Filed Under Architecture

Cleveland Trust Tower

Marcel Breuer's Only Skyscraper

The 9, originally called Cleveland Trust Tower and then Ameritrust Tower, is the only skyscraper designed by one of the most eminent Modernist architects of the 20th century, Marcel Breuer. But like a number of projects Breuer designed in his career, this Brutalist tower did not win universal praise and was nearly destroyed in the early 2000s. 

Marcel Breuer was a Bauhaus-trained architect and furniture designer. A native of Hungary and a protege of the eminent Modernist architect Walter Gropius, Breuer earned a reputation for designing furniture and tubular steel chairs such as the Model B3 or Wassily Chair in the 1920s. In 1938 he joined Gropius on the faculty at Harvard's Graduate School of Design. For the next three years, Breuer and Gropius collaborated on several residential designs, including Aluminum City Terrace, an International Style defense housing project near Pittsburgh in 1941. The 240-unit "ultra-utilitarian" compound of prefabricated multifamily and semi-detached dwellings immediately drew "intense antagonism from surrounding economically well-off private residential property owners" who decried the project's design. It would not be the last time Breuer's designs produced strong feelings.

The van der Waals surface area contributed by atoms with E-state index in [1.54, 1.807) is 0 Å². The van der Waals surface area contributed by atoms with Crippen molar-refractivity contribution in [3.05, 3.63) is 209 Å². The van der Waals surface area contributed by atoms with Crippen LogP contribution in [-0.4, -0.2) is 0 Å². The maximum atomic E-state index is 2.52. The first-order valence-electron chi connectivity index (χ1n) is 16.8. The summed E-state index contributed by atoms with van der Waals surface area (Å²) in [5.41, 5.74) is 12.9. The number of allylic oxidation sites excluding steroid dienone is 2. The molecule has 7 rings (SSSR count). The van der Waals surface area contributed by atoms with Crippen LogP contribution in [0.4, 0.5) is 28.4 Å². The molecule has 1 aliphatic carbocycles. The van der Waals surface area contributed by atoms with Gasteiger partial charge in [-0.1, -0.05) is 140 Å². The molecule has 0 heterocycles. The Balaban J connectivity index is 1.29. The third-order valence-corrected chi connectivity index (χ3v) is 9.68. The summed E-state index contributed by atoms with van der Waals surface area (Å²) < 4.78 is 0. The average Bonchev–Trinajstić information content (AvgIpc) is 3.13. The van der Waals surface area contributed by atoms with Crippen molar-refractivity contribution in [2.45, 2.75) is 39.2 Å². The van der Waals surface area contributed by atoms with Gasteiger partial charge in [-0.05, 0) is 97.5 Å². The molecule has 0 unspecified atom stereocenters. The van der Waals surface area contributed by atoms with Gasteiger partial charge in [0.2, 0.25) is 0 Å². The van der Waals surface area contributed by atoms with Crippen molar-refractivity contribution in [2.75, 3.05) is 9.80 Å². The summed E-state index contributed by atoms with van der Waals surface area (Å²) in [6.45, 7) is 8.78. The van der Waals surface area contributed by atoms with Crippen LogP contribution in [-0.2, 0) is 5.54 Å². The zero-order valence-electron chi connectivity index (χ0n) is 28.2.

In the 1950s, Breuer continued in domestic architecture but also moved into institutional building design, notably in his UNESCO headquarters and I.B.M. Research Center in France. He went on to design the Whitney Museum of American Art in New York in 1966, which earned him accolades, but when he produced a design for the proposed FDR Memorial that same year in Washington, D.C., the U.S. Commission of Fine Arts rejected his creation as a "disrespectful" "pop art sculpture." Breuer found a better reception with his design of the Department of HUD headquarters in the Southwest Washington, D.C. urban renewal project, and he enjoyed commissions for a number of laboratories, university and museum buildings, including the Education Wing at the Cleveland Museum of Art, completed in 1971.